bitlocker-windows-xp A more severe downside of BitLocker to Go is that it is not possible to write to encrypted USB sticks on Windows Vista and Windows XP. Moreover, read access is quite cumbersome. It is not possible to directly open a file in Windows Explorer. After you enter the BitLocker password on Vista or XP, a window pops up where you have to choose which file you want to copy to the desktop.

I must admit I don’t understand why this procedure is necessary. The BitLocker to Go application is on the USB stick. Hence, it should be possible to allow direct read and write access. Some features, such as the integration in Windows Explorer or the control via Group Policy, can only work if certain components are available on the desktop. However, it would have been possible to install these at the same time as the USB stick is inserted. Other flash drive encryption solutions can be used on any Windows version. Considering that the point of a portable device is to use it on multiple machines, it certainly is an important shortcoming of BitLocker to Go that its full functionality is only available on Windows 7. I hope that Microsoft will at least offer updates for Vista and XP that will offset this downside.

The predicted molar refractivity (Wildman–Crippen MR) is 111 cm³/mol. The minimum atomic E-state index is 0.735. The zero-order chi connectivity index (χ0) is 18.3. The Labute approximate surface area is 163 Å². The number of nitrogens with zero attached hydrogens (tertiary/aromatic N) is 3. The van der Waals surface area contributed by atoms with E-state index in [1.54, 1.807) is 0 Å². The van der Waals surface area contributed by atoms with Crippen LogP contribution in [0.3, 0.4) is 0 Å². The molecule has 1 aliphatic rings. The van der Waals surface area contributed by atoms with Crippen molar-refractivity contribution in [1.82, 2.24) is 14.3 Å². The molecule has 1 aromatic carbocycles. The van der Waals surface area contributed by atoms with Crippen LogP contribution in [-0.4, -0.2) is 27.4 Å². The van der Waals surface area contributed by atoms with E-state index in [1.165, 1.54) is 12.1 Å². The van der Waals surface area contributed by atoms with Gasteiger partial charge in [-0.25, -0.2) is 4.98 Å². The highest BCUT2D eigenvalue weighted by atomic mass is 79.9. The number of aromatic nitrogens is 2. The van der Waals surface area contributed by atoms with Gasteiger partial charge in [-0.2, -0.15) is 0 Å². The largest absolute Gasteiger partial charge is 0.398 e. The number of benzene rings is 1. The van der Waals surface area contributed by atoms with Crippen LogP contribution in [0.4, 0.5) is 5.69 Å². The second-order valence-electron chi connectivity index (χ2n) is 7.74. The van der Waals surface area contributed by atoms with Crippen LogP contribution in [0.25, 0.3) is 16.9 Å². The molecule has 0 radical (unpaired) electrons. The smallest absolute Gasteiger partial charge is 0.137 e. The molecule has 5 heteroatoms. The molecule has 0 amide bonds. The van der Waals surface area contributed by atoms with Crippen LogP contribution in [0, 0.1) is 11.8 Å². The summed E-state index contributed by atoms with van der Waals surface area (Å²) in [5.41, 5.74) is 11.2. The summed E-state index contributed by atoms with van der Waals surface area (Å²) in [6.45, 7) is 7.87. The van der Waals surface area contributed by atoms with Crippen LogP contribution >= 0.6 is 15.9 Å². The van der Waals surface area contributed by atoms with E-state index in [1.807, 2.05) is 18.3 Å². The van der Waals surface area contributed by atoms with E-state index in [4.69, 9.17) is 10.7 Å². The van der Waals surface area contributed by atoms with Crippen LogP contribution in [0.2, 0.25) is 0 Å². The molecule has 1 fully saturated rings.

Even though BitLocker to Go has some disadvantages from the end user’s perspective, I believe it is a good choice in corporate environments because it can be managed centrally. This will be the topic of my next post.

Series NavigationWindows 7 BitLocker Review - Review: Windows 7 BitLocker to Go – Part 2: Manageability

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6 Comments- Leave a Reply

  1. [...] a bit more info on it here 4sysops – Review: Windows 7 BitLocker to Go – Part 1: Usability I’ve just noticed this however [...]

  2. System says: